This SSHRC-funded research compared the responses to Venezuelan LGBTQ+ Refugees in Brazil and Colombia. Conducting extensive fieldwork in refugee shelters, my research is focused on identifying the protection gaps that LGBTQI+ asylum seekers face, especially high-risk groups such as trans Venezuelan asylum seeker sex workers and queer indigenous displaced peoples from Venezuela. These groups are at much higher risk of extreme violence, exploitation and human trafficking and are often overlooked in humanitarian and government responses. A core objective of my research is to empower Venezuelan LGBTQI+ asylum seekers by illuminating their experiences and co-producing policy recommendations with them aimed at humanitarian organizations and governments.
Building off of my previous research in Brazil, I partnered with Colombia’s newly established LGBTQI+ refugee space in Cúcuta supported by UNHCR and Corprodinco, La Casa que Abraza (The House that Hugs), to gain a deeper understanding of their experiences of xenophobia, homophobia, and transphobia in Colombia. In Brazil, we worked with UNHCR and UNFPA to connect with Venezuelan LGBTQ+ Refugees in refugee shelters in Boa Vista. Overall, we conducted 100 surveys and 24 semi-structured interviews in Colombia and 54 surveys and 15 semi-structured interviews in Brazil.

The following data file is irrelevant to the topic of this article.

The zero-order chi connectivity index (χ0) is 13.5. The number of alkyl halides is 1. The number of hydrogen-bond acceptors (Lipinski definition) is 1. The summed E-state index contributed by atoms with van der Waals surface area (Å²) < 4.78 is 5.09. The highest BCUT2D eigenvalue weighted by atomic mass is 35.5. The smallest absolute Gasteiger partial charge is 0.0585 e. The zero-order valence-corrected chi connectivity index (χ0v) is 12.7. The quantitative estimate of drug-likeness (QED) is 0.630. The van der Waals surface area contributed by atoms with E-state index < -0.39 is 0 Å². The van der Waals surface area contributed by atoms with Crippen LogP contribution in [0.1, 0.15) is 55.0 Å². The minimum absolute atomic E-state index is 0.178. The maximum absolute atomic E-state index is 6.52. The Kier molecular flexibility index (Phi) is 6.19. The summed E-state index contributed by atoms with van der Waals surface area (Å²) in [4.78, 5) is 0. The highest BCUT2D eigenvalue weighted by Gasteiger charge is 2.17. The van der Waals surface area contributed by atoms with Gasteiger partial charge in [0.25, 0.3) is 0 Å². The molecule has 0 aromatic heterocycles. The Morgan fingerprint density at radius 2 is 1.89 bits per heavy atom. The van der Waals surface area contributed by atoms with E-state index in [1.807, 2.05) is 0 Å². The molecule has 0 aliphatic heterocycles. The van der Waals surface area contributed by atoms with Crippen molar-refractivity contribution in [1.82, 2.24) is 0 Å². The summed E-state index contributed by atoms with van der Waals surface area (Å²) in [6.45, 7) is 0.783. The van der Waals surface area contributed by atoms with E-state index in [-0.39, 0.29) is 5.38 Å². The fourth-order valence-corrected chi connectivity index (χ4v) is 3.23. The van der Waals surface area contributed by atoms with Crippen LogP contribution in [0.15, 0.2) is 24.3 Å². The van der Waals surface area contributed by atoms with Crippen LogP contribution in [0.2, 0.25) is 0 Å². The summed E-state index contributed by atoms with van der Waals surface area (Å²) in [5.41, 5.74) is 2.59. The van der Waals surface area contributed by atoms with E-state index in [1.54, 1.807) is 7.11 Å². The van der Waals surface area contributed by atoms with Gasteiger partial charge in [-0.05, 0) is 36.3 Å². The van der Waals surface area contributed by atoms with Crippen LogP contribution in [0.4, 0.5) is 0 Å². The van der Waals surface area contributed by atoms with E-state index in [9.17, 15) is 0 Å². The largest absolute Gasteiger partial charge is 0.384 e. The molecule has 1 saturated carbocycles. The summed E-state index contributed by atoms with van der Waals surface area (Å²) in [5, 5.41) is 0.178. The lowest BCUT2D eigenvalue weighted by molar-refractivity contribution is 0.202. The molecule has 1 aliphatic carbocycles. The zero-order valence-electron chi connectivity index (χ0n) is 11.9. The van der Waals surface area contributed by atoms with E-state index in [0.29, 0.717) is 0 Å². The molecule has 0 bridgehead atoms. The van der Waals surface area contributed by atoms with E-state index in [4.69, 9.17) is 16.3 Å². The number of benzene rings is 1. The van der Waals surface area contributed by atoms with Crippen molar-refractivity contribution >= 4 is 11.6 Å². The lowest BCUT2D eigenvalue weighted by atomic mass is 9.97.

As one of the first migration experts to research these high-risk and hard-to-reach groups, my research had a significant policy impact. It was cited by R4V, the Inter-Agency Coordination Platform for Refugees and Migrants from Venezuela in their policy plan used by 17 countries in Latin America and the Caribbean and nearly 200 organizations around the world. My research inspired the President of the Early Childhood Front and the Secretary of Women of the Brazilian Parliament to visit the refugee camps and, subsequently, multiple inquiries into the experience of Venezuelan asylum seekers during the pandemic, including women, unaccompanied minors, and LGBTQ+ folks were launched and investigated by the Brazilian Congress. Lastly, my research was shared with the UNHCR, the UNFPA, Brazil’s Coordinator-General for the National Committee of Refugees, the Brazilian military, Canada’s Ambassador to Brazil, and Canada’s Ambassador to France.